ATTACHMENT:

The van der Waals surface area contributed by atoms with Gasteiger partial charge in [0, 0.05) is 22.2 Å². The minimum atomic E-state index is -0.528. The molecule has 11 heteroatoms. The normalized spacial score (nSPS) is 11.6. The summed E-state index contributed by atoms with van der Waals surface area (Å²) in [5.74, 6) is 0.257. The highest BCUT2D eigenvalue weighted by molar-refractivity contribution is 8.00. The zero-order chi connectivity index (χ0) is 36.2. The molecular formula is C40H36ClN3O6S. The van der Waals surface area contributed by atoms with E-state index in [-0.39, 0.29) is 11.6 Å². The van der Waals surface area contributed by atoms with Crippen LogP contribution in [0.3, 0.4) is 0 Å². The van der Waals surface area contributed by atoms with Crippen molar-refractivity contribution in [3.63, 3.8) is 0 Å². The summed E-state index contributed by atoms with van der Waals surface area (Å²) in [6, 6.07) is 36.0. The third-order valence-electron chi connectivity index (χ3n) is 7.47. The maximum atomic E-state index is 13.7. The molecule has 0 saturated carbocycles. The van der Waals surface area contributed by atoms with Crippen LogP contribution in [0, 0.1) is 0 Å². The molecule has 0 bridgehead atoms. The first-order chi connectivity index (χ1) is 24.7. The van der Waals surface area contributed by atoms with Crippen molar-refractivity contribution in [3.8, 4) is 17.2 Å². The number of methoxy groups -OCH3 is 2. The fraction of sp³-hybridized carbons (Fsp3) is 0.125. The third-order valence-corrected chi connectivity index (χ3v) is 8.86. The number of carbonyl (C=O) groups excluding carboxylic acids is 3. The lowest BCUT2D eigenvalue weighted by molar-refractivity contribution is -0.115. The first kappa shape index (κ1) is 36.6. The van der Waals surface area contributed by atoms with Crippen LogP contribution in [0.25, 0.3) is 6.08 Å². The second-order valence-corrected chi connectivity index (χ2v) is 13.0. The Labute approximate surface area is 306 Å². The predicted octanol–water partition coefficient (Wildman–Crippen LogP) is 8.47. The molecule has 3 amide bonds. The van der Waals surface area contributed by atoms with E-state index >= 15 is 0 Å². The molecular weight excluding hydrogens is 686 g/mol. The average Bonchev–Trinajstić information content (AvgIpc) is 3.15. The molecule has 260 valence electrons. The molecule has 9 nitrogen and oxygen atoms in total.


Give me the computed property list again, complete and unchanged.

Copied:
The van der Waals surface area contributed by atoms with Gasteiger partial charge in [0, 0.05) is 22.2 Å². The minimum atomic E-state index is -0.528. The molecule has 11 heteroatoms. The normalized spacial score (nSPS) is 11.6. The summed E-state index contributed by atoms with van der Waals surface area (Å²) in [5.74, 6) is 0.257. The highest BCUT2D eigenvalue weighted by molar-refractivity contribution is 8.00. The zero-order chi connectivity index (χ0) is 36.2. The molecular formula is C40H36ClN3O6S. The van der Waals surface area contributed by atoms with E-state index in [-0.39, 0.29) is 11.6 Å². The van der Waals surface area contributed by atoms with Crippen LogP contribution in [0.3, 0.4) is 0 Å². The van der Waals surface area contributed by atoms with Crippen molar-refractivity contribution in [3.63, 3.8) is 0 Å². The summed E-state index contributed by atoms with van der Waals surface area (Å²) in [6, 6.07) is 36.0. The third-order valence-electron chi connectivity index (χ3n) is 7.47. The maximum atomic E-state index is 13.7. The molecule has 0 saturated carbocycles. The van der Waals surface area contributed by atoms with Crippen LogP contribution in [0, 0.1) is 0 Å². The molecule has 0 bridgehead atoms. The first-order chi connectivity index (χ1) is 24.7. The van der Waals surface area contributed by atoms with Crippen molar-refractivity contribution in [3.8, 4) is 17.2 Å². The number of methoxy groups -OCH3 is 2. The fraction of sp³-hybridized carbons (Fsp3) is 0.125. The third-order valence-corrected chi connectivity index (χ3v) is 8.86. The number of carbonyl (C=O) groups excluding carboxylic acids is 3. The lowest BCUT2D eigenvalue weighted by molar-refractivity contribution is -0.115. The first kappa shape index (κ1) is 36.6. The van der Waals surface area contributed by atoms with Crippen LogP contribution in [0.25, 0.3) is 6.08 Å². The second-order valence-corrected chi connectivity index (χ2v) is 13.0. The Labute approximate surface area is 306 Å². The predicted octanol–water partition coefficient (Wildman–Crippen LogP) is 8.47. The molecule has 3 amide bonds. The van der Waals surface area contributed by atoms with E-state index >= 15 is 0 Å². The molecular weight excluding hydrogens is 686 g/mol. The average Bonchev–Trinajstić information content (AvgIpc) is 3.15. The molecule has 260 valence electrons. The molecule has 9 nitrogen and oxygen atoms in total.